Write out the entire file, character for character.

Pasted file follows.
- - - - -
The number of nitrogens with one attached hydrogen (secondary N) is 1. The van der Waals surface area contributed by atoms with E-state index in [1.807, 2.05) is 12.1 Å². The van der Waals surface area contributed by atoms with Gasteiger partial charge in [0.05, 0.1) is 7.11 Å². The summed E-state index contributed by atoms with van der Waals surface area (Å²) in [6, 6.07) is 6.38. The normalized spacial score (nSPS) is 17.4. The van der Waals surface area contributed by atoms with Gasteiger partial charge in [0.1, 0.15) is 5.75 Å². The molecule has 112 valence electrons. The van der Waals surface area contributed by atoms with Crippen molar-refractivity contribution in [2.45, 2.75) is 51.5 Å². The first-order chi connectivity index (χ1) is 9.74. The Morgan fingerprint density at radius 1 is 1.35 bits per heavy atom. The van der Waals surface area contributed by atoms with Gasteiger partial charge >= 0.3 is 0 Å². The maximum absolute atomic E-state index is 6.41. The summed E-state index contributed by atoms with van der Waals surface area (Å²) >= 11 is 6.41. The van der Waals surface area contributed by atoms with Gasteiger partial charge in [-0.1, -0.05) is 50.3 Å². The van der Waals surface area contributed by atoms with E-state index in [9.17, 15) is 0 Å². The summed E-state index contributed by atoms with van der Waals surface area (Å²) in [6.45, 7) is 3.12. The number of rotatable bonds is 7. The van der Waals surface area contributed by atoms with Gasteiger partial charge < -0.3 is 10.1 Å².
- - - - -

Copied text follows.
The number of nitrogens with one attached hydrogen (secondary N) is 1. The van der Waals surface area contributed by atoms with E-state index in [1.807, 2.05) is 12.1 Å². The van der Waals surface area contributed by atoms with Gasteiger partial charge in [0.05, 0.1) is 7.11 Å². The summed E-state index contributed by atoms with van der Waals surface area (Å²) in [6, 6.07) is 6.38. The normalized spacial score (nSPS) is 17.4. The van der Waals surface area contributed by atoms with Gasteiger partial charge in [0.1, 0.15) is 5.75 Å². The molecule has 112 valence electrons. The van der Waals surface area contributed by atoms with Crippen molar-refractivity contribution in [2.45, 2.75) is 51.5 Å². The first-order chi connectivity index (χ1) is 9.74. The Morgan fingerprint density at radius 1 is 1.35 bits per heavy atom. The van der Waals surface area contributed by atoms with Gasteiger partial charge >= 0.3 is 0 Å². The maximum absolute atomic E-state index is 6.41. The summed E-state index contributed by atoms with van der Waals surface area (Å²) >= 11 is 6.41. The van der Waals surface area contributed by atoms with Gasteiger partial charge in [-0.1, -0.05) is 50.3 Å². The van der Waals surface area contributed by atoms with E-state index in [9.17, 15) is 0 Å². The summed E-state index contributed by atoms with van der Waals surface area (Å²) in [6.45, 7) is 3.12. The number of rotatable bonds is 7. The van der Waals surface area contributed by atoms with Gasteiger partial charge < -0.3 is 10.1 Å².